Soft skills refer to human behaviour or character traits that allows them to connect with people and fulfil their obligations effectively. If hard skills describe what you can do, soft skills define how you do them. How do you organise your tasks? What time do you start? How well do you work with others to achieve a collective goal? You know, things like that.

Acquiring soft skills requires real life experiences that allows you to practise and strengthen them. Employers usually seek soft skills alongside relevant hard skills when screening candidates for an available role.These skills may include time management, teamwork and communication.

Another way to categorise skills

The hard and soft skills are great umbrellas that house the many skills in existence. However, it may be easier to make a decision when you streamline your area of focus.

To help you select a skill that’s most relevant to you, you can start with an umbrella word in a niche or industry of interest. For instance, if you want to be more organised, there are specific skills you can target. Here are some examples of different skill categories;

  • Content creation. Examples of skills you may want to learn as a content creator may include writing, graphics design, and video editing. Of course, the kind of content you prefer determines which skills are of a higher priority.

  • Leadership skills. To improve as a leader, you may want to practise skills like conflict resolution, decision making, problem solving and people management.

  • Digital marketing skills. Digital marketing may require skills like graphics design, content marketing, data analysis and search engine optimization.

  • Organisational skills. This may include project management, goal setting, planning schedules or tasks and meeting deadlines.

  • Teaching skills. As a teacher, you require skills like patience, communication, time management and leadership.

  • Web developer skills. Examples of skills web developers possess may include, analytical skills, responsive design, debugging, html, css and javascript skills.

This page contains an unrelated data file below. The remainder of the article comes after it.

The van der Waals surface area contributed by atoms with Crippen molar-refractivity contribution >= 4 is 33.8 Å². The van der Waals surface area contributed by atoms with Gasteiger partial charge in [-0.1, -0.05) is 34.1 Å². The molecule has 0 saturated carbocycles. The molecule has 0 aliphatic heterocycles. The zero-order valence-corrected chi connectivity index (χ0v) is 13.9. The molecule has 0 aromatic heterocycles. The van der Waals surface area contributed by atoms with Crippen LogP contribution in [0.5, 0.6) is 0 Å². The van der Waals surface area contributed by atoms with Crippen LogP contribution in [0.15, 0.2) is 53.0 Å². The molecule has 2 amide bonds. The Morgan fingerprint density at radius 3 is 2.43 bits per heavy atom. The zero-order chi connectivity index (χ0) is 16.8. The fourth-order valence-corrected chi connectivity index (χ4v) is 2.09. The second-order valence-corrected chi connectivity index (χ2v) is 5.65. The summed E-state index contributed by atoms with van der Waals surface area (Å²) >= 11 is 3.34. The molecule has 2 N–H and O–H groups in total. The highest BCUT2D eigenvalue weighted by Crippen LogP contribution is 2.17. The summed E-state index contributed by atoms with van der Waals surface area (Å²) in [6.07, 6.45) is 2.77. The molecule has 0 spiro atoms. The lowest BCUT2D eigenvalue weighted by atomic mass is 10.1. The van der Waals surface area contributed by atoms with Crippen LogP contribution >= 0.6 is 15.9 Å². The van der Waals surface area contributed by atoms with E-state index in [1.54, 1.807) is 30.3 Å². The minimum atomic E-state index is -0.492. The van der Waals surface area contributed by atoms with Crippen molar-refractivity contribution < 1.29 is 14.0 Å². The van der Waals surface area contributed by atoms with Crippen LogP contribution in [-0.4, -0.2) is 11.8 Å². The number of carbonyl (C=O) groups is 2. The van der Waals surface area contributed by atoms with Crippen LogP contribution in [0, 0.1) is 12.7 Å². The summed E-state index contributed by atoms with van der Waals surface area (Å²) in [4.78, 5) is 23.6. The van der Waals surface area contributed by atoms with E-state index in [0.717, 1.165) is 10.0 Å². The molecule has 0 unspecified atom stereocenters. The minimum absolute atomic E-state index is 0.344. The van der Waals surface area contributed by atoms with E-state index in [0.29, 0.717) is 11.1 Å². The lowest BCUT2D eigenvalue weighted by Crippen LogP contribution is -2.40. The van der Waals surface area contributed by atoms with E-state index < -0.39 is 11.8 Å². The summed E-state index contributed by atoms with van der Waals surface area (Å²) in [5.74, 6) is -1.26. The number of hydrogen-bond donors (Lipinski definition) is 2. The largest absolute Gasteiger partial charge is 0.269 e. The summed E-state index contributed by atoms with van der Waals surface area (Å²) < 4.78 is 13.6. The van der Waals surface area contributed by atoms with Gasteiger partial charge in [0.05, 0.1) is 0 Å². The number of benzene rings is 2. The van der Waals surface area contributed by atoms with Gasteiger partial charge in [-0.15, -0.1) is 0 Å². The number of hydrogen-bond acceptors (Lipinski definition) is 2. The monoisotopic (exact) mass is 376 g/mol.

• Home maintenance skills. These skills may include managing a home’s budget, doing laundry, garden care, basic plumbing, painting and shopping for groceries.

  • Study skills. May include note taking, reading, analysing information, test taking and time management.

  • Research skills. Includes finding relevant sources of information, data gathering, analysis and summarising.

  • Interpersonal skills. Examples of interpersonal skills are communication, diplomacy, active listening, empathy and negotiation.

Start with one

I know you may want to learn as many skills as possible so no one can ever question your competence, but start with one first. Choose a skill you want to learn or improve on and work towards a significant level of mastery before expanding your scope.

We all possess different learning capacities and all skills aren’t equal in terms of effort or anything really. You may be someone who can take up multiple tasks and perform well. Maybe the skills you chose aren’t complex so you’re focusing on two or three. I recommend starting with one, but you can act according to your abilities or schedule.

Parting words

It’s never too late or early to learn a new skill or improve an existing one. Choose a skill relevant to your interests, work or life in general and be intentional about making progress. Happy learning!